aleph node

aleph node

Building a Serverless GraphQL API for My Record Collection

January 08, 2019

graphql img

Although I had no formal resolution for the new year, the season did inspire me to revisit tasks that’ve piled onto my backlog in recent months.

One of the neglected items was a virtual catalog of my record collection. After considering a few different ways to approach the project, an idea took shape 💡: build a GraphQL API and serve it over the web with as little friction as possible.

To accomplish this, I deployed the project as a function using Netlify, with Prisma Cloud handling the backend. (Both services are definitely worth checking out and are detailed below.)

You can see the finished result here, or jump straight to the source if you’d prefer.

This article assumes a basic understanding of Node and Yarn workflows. Refer to their respective documentation/getting started guides if you need a refresher before continuing.

Prerequisite - Prisma Sign Up

Before I can start writing code, I’ll need to create a Prisma Cloud account. I’ll then install their CLI tools, which I’ll use to create a new service for my API later on:

λ yarn global add prisma

OK, time to pick a GraphQL toolkit to help kickstart the project and link it to the new Prisma account.

Coding the Project

Using Node, there are a few frameworks and toolsets for implementing a GraphQL API available. Among the most popular are:

  • graphql-yoga
  • apollo-server
  • graphql-express

While I chose graphql-yoga to build my sweet plant help app last summer, I went with Apollo server after being impressed with the project’s documentation and growing popularity in the JS ecosystem. That said, graphql-yoga is released and maintained by Prisma, so it’s definitely worth checking out.

OK, time to initialize the project and install dependencies:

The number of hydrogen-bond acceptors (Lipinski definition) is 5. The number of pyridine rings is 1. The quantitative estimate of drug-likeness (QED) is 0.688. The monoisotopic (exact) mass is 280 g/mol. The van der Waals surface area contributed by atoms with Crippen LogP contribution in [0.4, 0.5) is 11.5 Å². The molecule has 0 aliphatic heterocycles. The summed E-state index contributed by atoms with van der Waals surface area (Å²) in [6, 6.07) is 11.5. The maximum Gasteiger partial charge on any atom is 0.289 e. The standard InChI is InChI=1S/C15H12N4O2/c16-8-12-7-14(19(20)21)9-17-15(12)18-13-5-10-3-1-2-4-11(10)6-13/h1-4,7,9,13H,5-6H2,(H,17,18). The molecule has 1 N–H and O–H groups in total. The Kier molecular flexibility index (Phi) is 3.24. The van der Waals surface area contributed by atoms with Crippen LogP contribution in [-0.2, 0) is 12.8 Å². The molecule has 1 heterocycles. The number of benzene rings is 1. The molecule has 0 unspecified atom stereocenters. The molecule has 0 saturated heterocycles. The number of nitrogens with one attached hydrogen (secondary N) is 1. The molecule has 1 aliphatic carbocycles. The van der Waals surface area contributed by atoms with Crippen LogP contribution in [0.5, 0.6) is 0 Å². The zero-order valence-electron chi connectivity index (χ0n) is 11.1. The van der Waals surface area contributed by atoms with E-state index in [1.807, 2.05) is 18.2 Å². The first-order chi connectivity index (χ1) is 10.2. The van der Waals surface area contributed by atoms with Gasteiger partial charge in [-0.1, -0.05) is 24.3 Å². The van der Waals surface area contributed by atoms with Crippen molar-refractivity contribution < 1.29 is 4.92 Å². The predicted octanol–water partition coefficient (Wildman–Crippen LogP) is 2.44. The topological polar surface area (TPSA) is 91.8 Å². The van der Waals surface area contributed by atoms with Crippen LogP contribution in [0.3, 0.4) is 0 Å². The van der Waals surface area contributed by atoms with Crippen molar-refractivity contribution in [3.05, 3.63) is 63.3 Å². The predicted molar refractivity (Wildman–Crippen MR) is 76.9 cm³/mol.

λ mkdir record-collection-api
λ cd record-collection-api
λ yarn add apollo-server-lambda dotenv graphql prisma-binding netlify-lambda

In detail, I installed:

  • apollo-server-lambda, knowing that serverless was my end game
  • dotenv to set environment variables for local testing (we’ll set those for deployment within our Netlify dashboard)
  • graphql, as apollo-server-lambda relies on it, and
  • prisma-binding, the bindings for the backend service I’m using.

Now’s a good time to provide a high-level overview of what the finished directory structure will look like:

├── database
│   ├── datamodel.prisma
│   └── prisma.yml
├── lambda
│   └── index.js
├── netlify.toml
├── package.json
├── public
│   ├── _redirects
│   └── index.html
├── server
│   └── index.js
├── src
│   ├── generated
│   │   └── prisma-schema.js
│   ├── resolvers
│   │   ├── Query.js
│   │   └── index.js
│   └── schema.js
└── yarn.lock

Alright, onto the configs.

The first files to create are package.json and netlify.toml.


 "name": "record-collection-api",
 "version": "1.0.0",
 "description": "Record collection GraphQL API",
 "main": "handler.js",
 "keywords": [],
 "license": "MIT",
 "scripts": {
   "serve": "netlify-lambda serve server",
   "build": "netlify-lambda build server"
 "dependencies": {
   "netlify-lambda": "^0.4.0",
   "apollo-server-lambda": "^2.3.1",
   "dotenv": "^6.2.0",
   "graphql": "^14.0.2",
   "prisma-binding": "^2.2.13"

Notice the scripts section and how it uses netlify-lambda. serve is how we test our functions locally, and build is the script we want to run once the service is deployed. We’ll cover this more in the next section.


 Command = "yarn build"
 Functions = "lambda"
 Publish = "public"